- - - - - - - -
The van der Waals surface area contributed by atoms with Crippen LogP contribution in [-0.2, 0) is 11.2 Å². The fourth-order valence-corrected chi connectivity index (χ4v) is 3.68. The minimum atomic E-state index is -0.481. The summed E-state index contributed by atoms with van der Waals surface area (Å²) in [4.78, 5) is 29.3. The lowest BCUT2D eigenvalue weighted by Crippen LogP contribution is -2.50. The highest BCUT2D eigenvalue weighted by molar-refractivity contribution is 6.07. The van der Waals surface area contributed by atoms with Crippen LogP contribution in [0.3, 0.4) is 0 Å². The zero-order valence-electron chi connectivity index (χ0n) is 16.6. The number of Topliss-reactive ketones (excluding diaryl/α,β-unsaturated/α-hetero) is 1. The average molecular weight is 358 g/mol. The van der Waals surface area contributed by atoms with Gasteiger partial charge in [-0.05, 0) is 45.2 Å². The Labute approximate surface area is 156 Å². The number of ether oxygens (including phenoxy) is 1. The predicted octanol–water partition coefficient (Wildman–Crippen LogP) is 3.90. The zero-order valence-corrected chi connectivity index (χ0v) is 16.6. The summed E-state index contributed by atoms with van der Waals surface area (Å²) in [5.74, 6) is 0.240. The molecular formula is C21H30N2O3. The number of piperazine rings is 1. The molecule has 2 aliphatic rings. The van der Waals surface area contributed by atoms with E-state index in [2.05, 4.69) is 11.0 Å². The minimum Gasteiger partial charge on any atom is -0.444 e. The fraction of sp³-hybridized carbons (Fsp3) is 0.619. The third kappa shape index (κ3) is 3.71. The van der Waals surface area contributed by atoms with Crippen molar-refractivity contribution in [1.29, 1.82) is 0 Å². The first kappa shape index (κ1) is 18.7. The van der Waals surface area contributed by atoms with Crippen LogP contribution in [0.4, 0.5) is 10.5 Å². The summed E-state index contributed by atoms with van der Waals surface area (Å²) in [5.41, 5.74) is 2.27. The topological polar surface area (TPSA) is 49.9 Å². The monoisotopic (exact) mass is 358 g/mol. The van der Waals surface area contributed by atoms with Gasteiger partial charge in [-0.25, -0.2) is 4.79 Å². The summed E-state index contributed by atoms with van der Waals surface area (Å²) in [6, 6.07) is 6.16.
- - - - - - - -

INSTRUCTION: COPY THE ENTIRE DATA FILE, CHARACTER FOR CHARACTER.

The van der Waals surface area contributed by atoms with Crippen LogP contribution in [-0.2, 0) is 11.2 Å². The fourth-order valence-corrected chi connectivity index (χ4v) is 3.68. The minimum atomic E-state index is -0.481. The summed E-state index contributed by atoms with van der Waals surface area (Å²) in [4.78, 5) is 29.3. The lowest BCUT2D eigenvalue weighted by Crippen LogP contribution is -2.50. The highest BCUT2D eigenvalue weighted by molar-refractivity contribution is 6.07. The van der Waals surface area contributed by atoms with Crippen LogP contribution in [0.3, 0.4) is 0 Å². The zero-order valence-electron chi connectivity index (χ0n) is 16.6. The number of Topliss-reactive ketones (excluding diaryl/α,β-unsaturated/α-hetero) is 1. The average molecular weight is 358 g/mol. The van der Waals surface area contributed by atoms with Gasteiger partial charge in [-0.05, 0) is 45.2 Å². The Labute approximate surface area is 156 Å². The number of ether oxygens (including phenoxy) is 1. The predicted octanol–water partition coefficient (Wildman–Crippen LogP) is 3.90. The zero-order valence-corrected chi connectivity index (χ0v) is 16.6. The summed E-state index contributed by atoms with van der Waals surface area (Å²) in [5.74, 6) is 0.240. The molecular formula is C21H30N2O3. The number of piperazine rings is 1. The molecule has 2 aliphatic rings. The van der Waals surface area contributed by atoms with E-state index in [2.05, 4.69) is 11.0 Å². The minimum Gasteiger partial charge on any atom is -0.444 e. The fraction of sp³-hybridized carbons (Fsp3) is 0.619. The third kappa shape index (κ3) is 3.71. The van der Waals surface area contributed by atoms with Crippen molar-refractivity contribution in [1.29, 1.82) is 0 Å². The first kappa shape index (κ1) is 18.7. The van der Waals surface area contributed by atoms with Crippen LogP contribution in [0.4, 0.5) is 10.5 Å². The summed E-state index contributed by atoms with van der Waals surface area (Å²) in [5.41, 5.74) is 2.27. The topological polar surface area (TPSA) is 49.9 Å². The monoisotopic (exact) mass is 358 g/mol. The van der Waals surface area contributed by atoms with Gasteiger partial charge in [-0.25, -0.2) is 4.79 Å². The summed E-state index contributed by atoms with van der Waals surface area (Å²) in [6, 6.07) is 6.16.